I Killed My Mother Reframes The Coming-Of-Age Template Through A Growing-Apart Lens

The film becomes both a dream of return and revival, as well as a nightmare of being trapped in a circumstance of communication breakdown
I Killed My Mother Reframes The Coming-Of-Age Template Through A Growing-Apart Lens

Watching Xavier Dolan’s debut, I Killed My Mother, for the first time at nineteen ( coincidentally the age at which he made it), had sparked an intense series of feelings, deeply entwined with how I looked at the relationship with my parents, friends, a nascent, curious sexuality. The timing was miraculous, affording me a belated sense of release and a vocabulary with which I could navigate a stage, a precise intermediary phase in my life, a year into college life and being in a city.

The film disguises itself as an exploration premised on the template of teenage angst and the classic mother-son narrative riven by friction. The tussle is a constant hovering presence in the dynamic that the sixteen-year-old Hubert and his mother, Chantale, share. They get into messy, heated clashes, tipping over into physical scuffles, which Dolan stages often in kitchens and the car that the mother uses to drive him around. The mother and son cannot have a conversation end without lunging for each other’s throats; the most harmless dining table talk quickly spirals into a minefield of ferociously nurtured resentments, neither of them able to control themselves before levying a volley of insults and hurtful tirades at each other. But notice how Dolan handles these mostly hesitantly initiated chats that are always on the precipice of utter breakdown. The scenes see saw between violent spite and a compensatory gesture and utterance of validation when Hubert feels he has hit too raw a nerve and cut her too deeper. Hubert never flinches from telling her that he was born to the wrong mother, yet when he elaborates on it and senses a shade of being utterly betrayed and defeated flit over his mother’s face, he retreats and profusely apologises and compliments her on the food she has made. Anne Dorval meticulously conveys the heartbreak of Chantale, a single mother receiving a lacerating rejection from a son who she is trying with her all might and means to raise.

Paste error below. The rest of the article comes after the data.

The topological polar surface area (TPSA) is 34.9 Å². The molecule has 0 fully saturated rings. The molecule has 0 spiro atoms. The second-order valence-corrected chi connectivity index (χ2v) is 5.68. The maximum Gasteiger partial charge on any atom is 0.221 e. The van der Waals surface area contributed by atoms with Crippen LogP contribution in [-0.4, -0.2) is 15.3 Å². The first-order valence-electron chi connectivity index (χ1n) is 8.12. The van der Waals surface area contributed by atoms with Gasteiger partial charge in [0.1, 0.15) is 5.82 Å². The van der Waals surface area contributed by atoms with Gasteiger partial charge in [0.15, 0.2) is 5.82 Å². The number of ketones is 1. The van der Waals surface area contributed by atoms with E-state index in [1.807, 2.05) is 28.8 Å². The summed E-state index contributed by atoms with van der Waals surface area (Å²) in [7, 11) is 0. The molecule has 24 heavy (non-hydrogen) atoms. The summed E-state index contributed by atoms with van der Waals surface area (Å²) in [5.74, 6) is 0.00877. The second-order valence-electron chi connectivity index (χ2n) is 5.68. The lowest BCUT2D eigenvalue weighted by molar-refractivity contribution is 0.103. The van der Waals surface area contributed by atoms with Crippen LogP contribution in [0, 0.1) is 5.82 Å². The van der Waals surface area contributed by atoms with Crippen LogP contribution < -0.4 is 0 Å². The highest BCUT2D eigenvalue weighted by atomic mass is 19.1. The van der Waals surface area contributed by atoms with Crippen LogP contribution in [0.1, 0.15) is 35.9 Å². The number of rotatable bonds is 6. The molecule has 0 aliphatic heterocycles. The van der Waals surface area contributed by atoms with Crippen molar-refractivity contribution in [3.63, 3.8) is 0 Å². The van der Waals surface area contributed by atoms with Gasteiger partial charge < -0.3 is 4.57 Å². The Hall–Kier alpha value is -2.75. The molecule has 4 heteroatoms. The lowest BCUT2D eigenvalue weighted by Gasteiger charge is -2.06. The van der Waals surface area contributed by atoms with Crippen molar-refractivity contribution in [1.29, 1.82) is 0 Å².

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Hubert’s retreats into passivity once he feels he has been too brutal are an acknowledgement of the unrelenting circumstances she is in, a desperate bid to make amends and tacitly tell her that he understands that he could be a handful and that he knows she is trying her best. This back and forth between all-out fusillade he launches and the quick affirmation he nervously drops on her echo the slippery nature of the exchanges between my mother and I. The sharp hairpin bends at which our chats tail off from passive aggressiveness into a wan, crestfallen acceptance of the damaging, bruising things we have said to each other. I surrender to the overbearing situation she has to negotiate before she can deal with my issues reagarding her domineering impulses of hijacking any space that I could dream of harbouring. Her need for control that she exerts with iron force curtailed the the ambit within which I could function and my dreams of what I wish to accomplish.

She bestows a microscopic, scrutinizing attention to the way I chose to conduct my routine, go about a regular day of classes or a weekend away with friends. I understand her fears but also the sites where they stemmed from. This granular awareness can assume its own shape of guiding, orienting one’s other relationships, casting them anew in the wake of the harrowing emotional troughs she often undergoes with my father. In Hubert, I felt a kinship of this knowing, an affective alliance forged through the keening reflex of retraction, a withdrawing of our fangs at the peak of an argument offering a profoundly felt familiarity.